I have virtually all of the FASA BattleTech books — a consequence of my early days at SF Site in 1997, when I phoned FASA looking for research materials while working on a series of articles. Two days later, an enormous long box arrived in the mail, crammed with every BattleTech and MechWarrior book in print. I wrote a dazed trio of posts, cramming in as many photos as I could, and was careful not to call FASA again unless I was fully committed.
I haven’t paid much attention to BattleTech since. I know that FanPro took a license to keep some of the early books in print in 2001, and a few years later the license fell to Catalyst Game Labs, who’ve been producing new books ever since.
But I hadn’t realized just how much in demand the earlier material was. In an auction where older RPG books routinely sell for under five bucks, I was startled to see a lot of five FASA BattleTech books ring up an impressive $50. That turned some heads. A few moments later, a second lot of six books — bundled together with twine — sold for $76.
The rest of the auction sorta followed this pattern. Me minding my own business, bidding stealthily on priceless gaming artifacts, until an unexpected item ignited a fire under the crowd and I scrambled out of the way to watch the action.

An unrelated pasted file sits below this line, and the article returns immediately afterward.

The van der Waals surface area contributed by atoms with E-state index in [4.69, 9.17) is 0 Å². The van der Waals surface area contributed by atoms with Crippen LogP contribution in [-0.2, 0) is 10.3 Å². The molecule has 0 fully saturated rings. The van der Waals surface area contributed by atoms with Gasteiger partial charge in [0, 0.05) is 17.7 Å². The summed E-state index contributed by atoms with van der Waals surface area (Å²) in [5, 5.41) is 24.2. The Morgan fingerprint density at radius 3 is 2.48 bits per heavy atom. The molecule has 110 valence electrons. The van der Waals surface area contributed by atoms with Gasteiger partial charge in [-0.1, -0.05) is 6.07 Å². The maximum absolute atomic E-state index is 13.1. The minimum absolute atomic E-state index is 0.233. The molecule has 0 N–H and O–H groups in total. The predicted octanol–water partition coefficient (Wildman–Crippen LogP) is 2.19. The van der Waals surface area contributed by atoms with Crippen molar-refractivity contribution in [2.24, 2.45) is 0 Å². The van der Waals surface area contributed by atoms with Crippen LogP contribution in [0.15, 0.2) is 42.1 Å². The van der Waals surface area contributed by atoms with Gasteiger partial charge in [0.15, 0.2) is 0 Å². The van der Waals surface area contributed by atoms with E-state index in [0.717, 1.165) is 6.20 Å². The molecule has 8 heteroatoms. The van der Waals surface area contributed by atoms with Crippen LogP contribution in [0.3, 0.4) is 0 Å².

When that happened, I jotted down the name of the item and the sale price… usually. Unless I was too busy gawking.
One of the early pleasant surprises for me was winning the sole copy of the DM Rewards edition of Tomb of Horrors up for bid, for a measly 7 bucks. This edition — a faithful conversion of Gygax’s 1978 original, modified for 4th Edition D&D — was never offered for sale through normal channels and the only way to get it was to join the RPGA. Or go to an auction and outbid a bunch of weak-willed BattleTech fans, apparently.
Anyway, I won it fair and square, for a good deal less than I expected to pay for a shrinkwrapped copy. I wasn’t able to bring myself to tear open the shrinkwrap, but that didn’t stop me from writing a review. (You need mad skillz to assess a book by peering at its airtight edges, let me tell you.)